Agreed. I have a feeling Totsuka may have had the ability to see the future. But does that open a can of worms or what?

      • But if there’s a ritual, wouldn’t they know about Shiro already? I mean, he’s apparently running around killing people and then being all amnesia or something. As far as I can see, Kings are “pre-determined” — Mikoto sure didn’t want the job, but couldn’t get out of it. Shiro can just announce he’s the king, and despite no one ever hearing about this before, everyone believes him. It’s all suspicious. Maybe she was hiding as a cat so that no one else could find her (and force her into king-ly things).

        That said, I’m not entirely serious with my Neko theory. I’m just throwing things out there.

        But if Totsuka could see the future, we get some really suspicious things. Is that power tied to being the Colorless King? Or is it something that happens randomly? So was Totsuka a Strain? (Is that why he apparently didn’t use fire?)

        …I can’t wait for next week.

  4. The way it all works in my mind is like this:

    1. Neko has the power of illusions

    2. Neko is ALWAYS with shiro up until now.

    3. Shiro never has his phone/pda, and I think Neko has a part in that because there’s a limit to her powers.

    4. Neko doesn’t want Shiro to call because she has no power over the other end of the line, and what comes out of the phone, a loophole around her world of illusion.

    5. The moment Neko leaves, the world she created for Shiro falls apart, His family doesn’t exist, His home doesn’t exist, His supposed friends don’t know he exists.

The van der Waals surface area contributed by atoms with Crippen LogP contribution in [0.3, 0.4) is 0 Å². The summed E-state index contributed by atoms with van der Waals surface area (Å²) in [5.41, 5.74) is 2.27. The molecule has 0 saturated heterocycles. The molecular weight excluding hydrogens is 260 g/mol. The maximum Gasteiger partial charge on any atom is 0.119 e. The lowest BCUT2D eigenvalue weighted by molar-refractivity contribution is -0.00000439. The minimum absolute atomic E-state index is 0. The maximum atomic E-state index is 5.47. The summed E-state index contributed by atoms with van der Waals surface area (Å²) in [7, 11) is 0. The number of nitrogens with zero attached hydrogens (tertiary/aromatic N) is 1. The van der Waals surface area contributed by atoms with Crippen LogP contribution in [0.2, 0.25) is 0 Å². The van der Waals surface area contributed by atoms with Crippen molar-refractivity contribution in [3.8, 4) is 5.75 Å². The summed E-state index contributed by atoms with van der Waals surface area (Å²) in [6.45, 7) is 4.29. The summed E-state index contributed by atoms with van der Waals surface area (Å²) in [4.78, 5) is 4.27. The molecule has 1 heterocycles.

6. There were no pictures of Shiro in the restaurant because Neko made a major slip up in her hungry daze.

    But then I feel there are holes in the theory because why would Neko simply run away over a slip up that could be covered up? In the first episode why do we see Kukuri on her own apart from Shiro, as if their shared world exists even when they’re apart. Why does Shiro’s memory seem so messed up? Why are Shiro and Totsuka so similar?

    That’s just me trying to create a theory to keep everything together in my head between now and the next episode, Seriously these guys just managed to Blow my mind out of this world.

    • Maybe she saw how dangerous life with Homra was for Totsuke so she created the illusion of his death and erased his memories?

      But I don’t know, I can’t help but feel like the vision Shiro had of the gold and silver kings will prove to be important.

    • That’s just me trying to create a theory to keep everything together in my head between now and the next episode, Seriously these guys just managed to Blow my mind out of this world.

      Same here. A very solid mystery if you ask me. It’s most like Penguindrum but without the metaphysical manifestations of abstract concepts and more Japanese mythology. The problem with the Neko theory is that I honestly can’t see her being the mastermind or the driving force, but it’s most likely she knows a lot about what’s going on.